Three MLB players with great careers have received the necessary 75 percent of votes to be elected into the Hall of Fame.
Outfielder Tim Raines, who played the first 12 years of his illustrious career with the Montreal Expos, was elected in his 10th and last try. Slugging Houston Astros first baseman Jeff Bagwell, who has had to wait through five prior votes, broke through despite the notion, by some, that he had benefited from the use of performance-enhancing drugs. Bagwell's numbers -- 488 doubles, 449 home runs, a .297 lifetime batting average and a .408 OBP -- were indisputably Hall-worthy.
Then there's Ivan "Pudge" Rodriguez, who played for seven different teams during his distinguished career, jumping into the Hall in this his first year of eligibility. Rodriguez is undeniably one of the best defensive catchers in the history of the game, recording 572 doubles as well as 311 home runs and a .296 career average. Every time Rodriguez played, the team's chances of winning were enhanced. It was that combination of talent and a flair for the game that must have caused voters to look the other way on the whispers of him being a cheater.
One thing is for sure, this is the first time voters were forgiving of some players thought to be among the game's most illustrious cheaters. Both outfielder Barry Bonds and right-hander Roger Clemens, arguably the best hitter and pitcher during the past 40 years, had respectable vote totals of more than 50 percent, which bodes well for eventually making it to Cooperstown, N.Y.
Perhaps it was the voters feeling that if the Hall could welcome in former MLB commissioner Bud Selig, a man who seemed to turn a blind eye to the use of performance-enhancers, then they could begin to forgive Bonds and Clemens.
Beyond those two surprisingly high vote totals, two players, first-time-eligible outfielder/designated hitter Vladimir Guerrero and all-time National League saves leader Trevor Hoffman, were near misses. Guerrero received 72 percent of the votes, and Hoffman received 74 percent. It would seem these two are surefire candidates for 2018.
Two other players, the Mariners' long-time third baseman/designated hitter Edgar Martinez and former O's/Yankees right-hander Mike Mussina, both totaled more than 50 percent. Other big names will have their work cut out for them: right-hander Curt Schilling (45 percent), outfielder Manny Ramirez (24 percent), outfielder Larry Walker (22 percent), first baseman Fred McGriff (22 percent) and second baseman Jeff Kent (17 percent).
One other deserving pitcher, long-time reliever Lee Smith, mustered 34 percent in his 10th and last try to get in by way of the writers' vote. It would now take an eventual act of the Veterans Committee for Smith to make it to Cooperstown.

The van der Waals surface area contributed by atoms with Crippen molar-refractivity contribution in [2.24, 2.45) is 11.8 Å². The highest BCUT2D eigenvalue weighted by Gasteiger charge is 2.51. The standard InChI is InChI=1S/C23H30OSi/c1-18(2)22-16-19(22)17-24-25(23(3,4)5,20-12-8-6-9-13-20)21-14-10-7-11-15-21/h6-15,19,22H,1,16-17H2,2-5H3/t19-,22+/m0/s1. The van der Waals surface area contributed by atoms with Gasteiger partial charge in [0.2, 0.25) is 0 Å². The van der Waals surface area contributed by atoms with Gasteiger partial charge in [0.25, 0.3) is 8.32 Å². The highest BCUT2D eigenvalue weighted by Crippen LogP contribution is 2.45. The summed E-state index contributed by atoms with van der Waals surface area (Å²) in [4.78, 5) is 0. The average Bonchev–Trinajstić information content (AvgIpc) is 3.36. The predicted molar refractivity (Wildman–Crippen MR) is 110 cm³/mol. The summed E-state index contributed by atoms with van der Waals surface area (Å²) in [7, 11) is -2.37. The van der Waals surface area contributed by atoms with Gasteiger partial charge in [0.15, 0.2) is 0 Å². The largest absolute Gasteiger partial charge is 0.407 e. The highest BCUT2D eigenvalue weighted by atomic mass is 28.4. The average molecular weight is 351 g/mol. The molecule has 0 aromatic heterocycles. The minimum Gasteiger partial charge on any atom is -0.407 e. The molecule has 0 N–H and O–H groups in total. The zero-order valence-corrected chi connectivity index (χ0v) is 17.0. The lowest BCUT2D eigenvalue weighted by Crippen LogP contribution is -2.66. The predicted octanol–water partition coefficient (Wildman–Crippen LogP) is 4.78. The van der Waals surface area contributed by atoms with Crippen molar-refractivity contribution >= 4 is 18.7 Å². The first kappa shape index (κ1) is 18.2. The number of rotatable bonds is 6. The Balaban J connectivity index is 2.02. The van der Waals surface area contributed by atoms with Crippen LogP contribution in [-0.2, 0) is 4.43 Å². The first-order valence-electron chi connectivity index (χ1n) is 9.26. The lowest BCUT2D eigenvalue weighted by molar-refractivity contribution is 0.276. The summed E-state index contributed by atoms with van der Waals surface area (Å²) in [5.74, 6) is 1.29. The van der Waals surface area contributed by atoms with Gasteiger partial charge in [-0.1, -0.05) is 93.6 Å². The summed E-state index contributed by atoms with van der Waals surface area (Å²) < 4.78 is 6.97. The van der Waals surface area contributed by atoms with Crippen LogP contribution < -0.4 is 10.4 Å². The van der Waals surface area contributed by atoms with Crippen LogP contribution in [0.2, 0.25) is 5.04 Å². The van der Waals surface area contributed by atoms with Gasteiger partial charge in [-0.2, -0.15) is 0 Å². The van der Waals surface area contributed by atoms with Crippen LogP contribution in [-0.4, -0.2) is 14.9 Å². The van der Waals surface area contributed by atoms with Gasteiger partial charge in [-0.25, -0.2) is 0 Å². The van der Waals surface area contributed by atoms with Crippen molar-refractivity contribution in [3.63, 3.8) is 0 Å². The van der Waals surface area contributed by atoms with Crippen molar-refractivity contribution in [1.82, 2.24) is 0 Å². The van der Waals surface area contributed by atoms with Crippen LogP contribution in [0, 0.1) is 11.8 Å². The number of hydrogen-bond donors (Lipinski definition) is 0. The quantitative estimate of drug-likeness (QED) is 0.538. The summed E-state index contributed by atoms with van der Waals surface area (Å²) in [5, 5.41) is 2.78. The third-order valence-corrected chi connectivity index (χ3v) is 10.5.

In fact, what has become increasingly clear is how little respect closers receive from the voters. The one-inning save has probably only come into vogue during the past 25-30 years. However, the Hall of Fame has only five relief pitchers among its members: Hoyt Wilhelm (228 saves), Rollie Fingers (341), Dennis Eckersley (390), Bruce Sutter (300) and Rich "Goose" Gossage (310). Only two of them, Sutter and Eckersley, would classify as one-inning closers.
Yet, Smith had 478 career saves. And Hoffman ended his career as baseball's all-time saves leader with 601. That's 51 more than long-time Yankees closer Mariano Rivera, who will be eligible in three years.
And what's with former Houston Astros closer Billy Wagner, who netted 10 percent of votes in his first time? Wagner had 422 saves, including 37 saves during his one season in Atlanta in 2010, the final of his career. He got those saves as a byproduct of a 1.43 ERA, a 0.87 WHIP and 104 strikeouts in 69.1 innings pitched. Career wise, Wagner's 0.998 WHIP was just a whisker below Rivera's 1.00. One other note, Wagner was left-handed, which didn't seem to help out right-handed hitters, who batted just .186 against him. Left-handed-hitters did better than righties, hitting .189. Wagner is someone who has a long climb, but he should eventually get there. He sure deserves his place in Cooperstown.
I mean, for God's sake, the National League Reliever of the Year award is named after Hoffman, and he isn't deemed as automatic as we know Rivera will be.
The life and times of closers are rarely long enough to merit a place in Cooperstown. But relative to their pay grade and importance to their managers night in and night out, it seems the Hall of Fame voters are out of touch, to say the least.